Aloysia triphylla

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Article from Bean's Trees and Shrubs Hardy in the British Isles


Common Names

  • Lemon-scented Verbena


  • Verbena triphyyla L'Hérit.
  • Aloysia citrodora Ortega ex Pers., nom. illegit.
  • Lippia citrodora (Ortega) H.B.K.

Other species in genus


    Lying flat against an object.
    (pl. calyces) Outer whorl of the perianth. Composed of several sepals.
    The inner whorl of the perianth. Composed of free or united petals often showy.
    Bearing glands.
    midveinCentral and principal vein in a leaf.


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    Article from Bean's Trees and Shrubs Hardy in the British Isles

    A deciduous shrub (naturally a small tree), reaching in the southern parts of the British Isles 10 to 15 ft or more in height; young shoots angular. Leaves mostly in threes, very fragrant, lance-shaped; usually 3 to 4 in. long, 12 to 78 in. wide; wedge-shaped at the base, taper-pointed, not toothed; both surfaces glandular, especially the upper one, pale green; margins set with appressed bristles. The veins are parallel, springing at right angles from the midrib. Flowers numerous, small, pale purple, produced in August in slender, terminal, stalked, downy panicles, 3 to 5 in. high; corolla tubular, 16 in. long, downy, as is also the cylindrical, toothed calyx.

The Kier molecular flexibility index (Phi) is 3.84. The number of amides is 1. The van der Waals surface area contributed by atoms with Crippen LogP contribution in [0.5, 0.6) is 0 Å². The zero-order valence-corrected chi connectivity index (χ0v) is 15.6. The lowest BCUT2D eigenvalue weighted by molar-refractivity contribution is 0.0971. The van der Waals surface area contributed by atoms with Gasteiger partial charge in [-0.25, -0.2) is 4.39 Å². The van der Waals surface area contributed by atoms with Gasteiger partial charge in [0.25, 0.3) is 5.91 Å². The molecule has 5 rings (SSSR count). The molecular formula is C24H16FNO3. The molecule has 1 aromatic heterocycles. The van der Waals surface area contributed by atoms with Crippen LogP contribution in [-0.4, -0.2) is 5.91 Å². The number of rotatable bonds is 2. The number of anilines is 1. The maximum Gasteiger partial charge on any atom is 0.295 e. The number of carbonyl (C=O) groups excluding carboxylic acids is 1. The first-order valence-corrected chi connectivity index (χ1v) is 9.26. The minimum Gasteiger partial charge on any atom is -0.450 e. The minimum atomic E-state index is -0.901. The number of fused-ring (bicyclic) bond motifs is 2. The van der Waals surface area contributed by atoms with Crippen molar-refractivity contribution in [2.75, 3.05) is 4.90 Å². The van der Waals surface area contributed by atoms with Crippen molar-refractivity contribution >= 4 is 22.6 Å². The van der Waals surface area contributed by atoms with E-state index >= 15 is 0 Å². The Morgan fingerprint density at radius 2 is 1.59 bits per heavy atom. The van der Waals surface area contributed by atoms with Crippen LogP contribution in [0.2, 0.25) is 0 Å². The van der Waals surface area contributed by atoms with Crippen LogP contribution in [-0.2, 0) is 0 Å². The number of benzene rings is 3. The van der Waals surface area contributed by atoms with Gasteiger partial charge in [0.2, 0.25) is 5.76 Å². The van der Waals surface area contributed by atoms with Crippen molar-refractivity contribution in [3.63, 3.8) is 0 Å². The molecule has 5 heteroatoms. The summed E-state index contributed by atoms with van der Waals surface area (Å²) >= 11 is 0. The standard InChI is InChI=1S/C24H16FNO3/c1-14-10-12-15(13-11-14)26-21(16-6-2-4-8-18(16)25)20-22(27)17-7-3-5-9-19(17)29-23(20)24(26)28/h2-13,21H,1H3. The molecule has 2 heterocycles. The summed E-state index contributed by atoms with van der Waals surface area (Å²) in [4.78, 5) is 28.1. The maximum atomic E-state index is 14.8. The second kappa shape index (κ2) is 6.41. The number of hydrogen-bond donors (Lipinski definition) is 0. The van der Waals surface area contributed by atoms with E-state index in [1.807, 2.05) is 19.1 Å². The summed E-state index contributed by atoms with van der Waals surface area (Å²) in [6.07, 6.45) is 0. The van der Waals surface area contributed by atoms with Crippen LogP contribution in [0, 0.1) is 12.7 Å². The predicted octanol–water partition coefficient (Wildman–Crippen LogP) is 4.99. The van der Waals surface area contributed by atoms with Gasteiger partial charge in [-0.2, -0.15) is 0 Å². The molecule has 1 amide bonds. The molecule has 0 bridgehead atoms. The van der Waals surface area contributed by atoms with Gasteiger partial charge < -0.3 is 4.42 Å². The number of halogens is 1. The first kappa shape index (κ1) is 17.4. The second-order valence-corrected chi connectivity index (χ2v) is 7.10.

Native of Chile; introduced in 1784. Near London this well-known shrub needs the protection of a wall, and is often grown in cold conservatories for the pleasant lemon-like scent of the leaves. In the Isle of Wight and the Channel Islands it becomes a large bush without any protection. Easily increased by summer cuttings.


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